Partito Liberale Italiano

Italian Liberal Party (PLI).
   Formed in 1943, the PLI occupied a minority position on the right of the Italian political spectrum until the political scandals of the 1990s brought about the party’s dissolution. Its early leaders included Luigi Einaudi and Benedetto Croce, who was elected president of the party in 1946 and was made its president for life in 1947. In November 1945, the PLI colluded with Alcide De Gasperi to bring down the government of Ferruccio Parri, which the Liberals regarded as ineffectual. The PLI in this period was split between a relatively progressive wing, which was willing to countenance some measure of social and agricultural reform, state regulation of industry, and a republican form of government, and a conservative faction that was prepared to back none of these things. The conservatives were numerically stronger, and the party consequently saw many of its most gifted leaders, notably Manlio Brosio, leave to join the Partito Repubblicana Italiano/Italian Republican Party (PRI). In June 1946, the PLI fought the elections in the company of a cluster of survivors from prefascist Italy; together they took just under 7 percent of the vote. In 1948, the party was allied with Uomo Qualunque but obtained less than 4 percent of the ballots cast. The PLI’s showing in 1948, in fact, set a precedent that would be repeated until the 1980s: Whenever the threat from the Partito Comunista Italiano/Italian Communist Party (PCI) seemed strong, the PLI would lose votes to the Democrazia Cristiana/Christian Democracy Party (DC); when the DC was riding high, the prosperous uppermiddle-class professionals who constituted the PLI’s main base of support resumed their backing for the PLI.
   Apart from a brief spell in government in 1954–1955, and again in 1972–1973, the PLI’s hostility to state ownership and to the creation of the welfare state kept it out of government until 1981. For most of this period, the PLI was led by a highly respected economist, Giovanni Malagodi. The PLI’s peak electoral performance came in 1963, when it obtained 7 percent of the votes and 39 deputies in the Chamber.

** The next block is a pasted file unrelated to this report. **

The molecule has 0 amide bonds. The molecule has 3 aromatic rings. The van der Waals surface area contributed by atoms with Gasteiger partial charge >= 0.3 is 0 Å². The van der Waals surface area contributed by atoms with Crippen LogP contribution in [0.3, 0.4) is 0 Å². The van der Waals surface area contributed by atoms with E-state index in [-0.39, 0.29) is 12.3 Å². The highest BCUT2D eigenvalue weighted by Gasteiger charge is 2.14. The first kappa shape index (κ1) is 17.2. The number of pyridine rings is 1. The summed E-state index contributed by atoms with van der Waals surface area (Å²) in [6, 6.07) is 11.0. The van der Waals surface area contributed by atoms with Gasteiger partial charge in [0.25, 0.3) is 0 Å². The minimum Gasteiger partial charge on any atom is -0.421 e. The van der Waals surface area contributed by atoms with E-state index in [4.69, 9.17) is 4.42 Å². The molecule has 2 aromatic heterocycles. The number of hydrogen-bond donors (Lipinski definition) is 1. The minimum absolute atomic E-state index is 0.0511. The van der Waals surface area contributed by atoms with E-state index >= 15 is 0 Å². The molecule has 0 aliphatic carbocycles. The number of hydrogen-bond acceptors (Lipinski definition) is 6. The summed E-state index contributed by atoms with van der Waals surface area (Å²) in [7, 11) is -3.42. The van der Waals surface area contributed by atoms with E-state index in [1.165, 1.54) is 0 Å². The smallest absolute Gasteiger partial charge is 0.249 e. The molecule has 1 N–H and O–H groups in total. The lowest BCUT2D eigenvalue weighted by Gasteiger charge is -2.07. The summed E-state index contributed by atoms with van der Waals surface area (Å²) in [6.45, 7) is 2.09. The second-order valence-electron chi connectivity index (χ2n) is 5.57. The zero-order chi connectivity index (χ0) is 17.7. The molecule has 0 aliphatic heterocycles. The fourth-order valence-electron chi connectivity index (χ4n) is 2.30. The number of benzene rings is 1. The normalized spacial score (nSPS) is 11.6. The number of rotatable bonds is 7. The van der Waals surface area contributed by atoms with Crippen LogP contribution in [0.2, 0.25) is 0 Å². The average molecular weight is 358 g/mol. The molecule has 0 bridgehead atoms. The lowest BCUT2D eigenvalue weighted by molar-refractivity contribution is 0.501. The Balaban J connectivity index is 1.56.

Despite its conservative economic credentials, the PLI was progressive on social issues. It strongly backed divorceand campaigned vigorously to protect the 1970 law instituting divorce rights from a DC-led referendum in 1974. At the end of the 1970s, the PLI began to tilt toward cooperation with the DC, but the PLI’s access was blocked by the Partito Socialista Italiano/Italian Socialist Party (PSI). The necessity of forming a solid majority eventually led to the formation of the five-party coalition called the pentapartito. The PLI—which by the 1980s could count upon little more than 2 percent of the vote—played a subordinate role in the governments it entered. Nevertheless, several of its chief figures became enmeshed in the bribery scandals of 1992–1993. In the 1994 elections, the party split, with some leading members siding with the center-left and others forming a new party called the Unione di Centro/Center Union, which allied itself with media entrepreneur Silvio Berlusconi.
   See also Qualunquismo.

Historical Dictionary of Modern Italy. . 2007.

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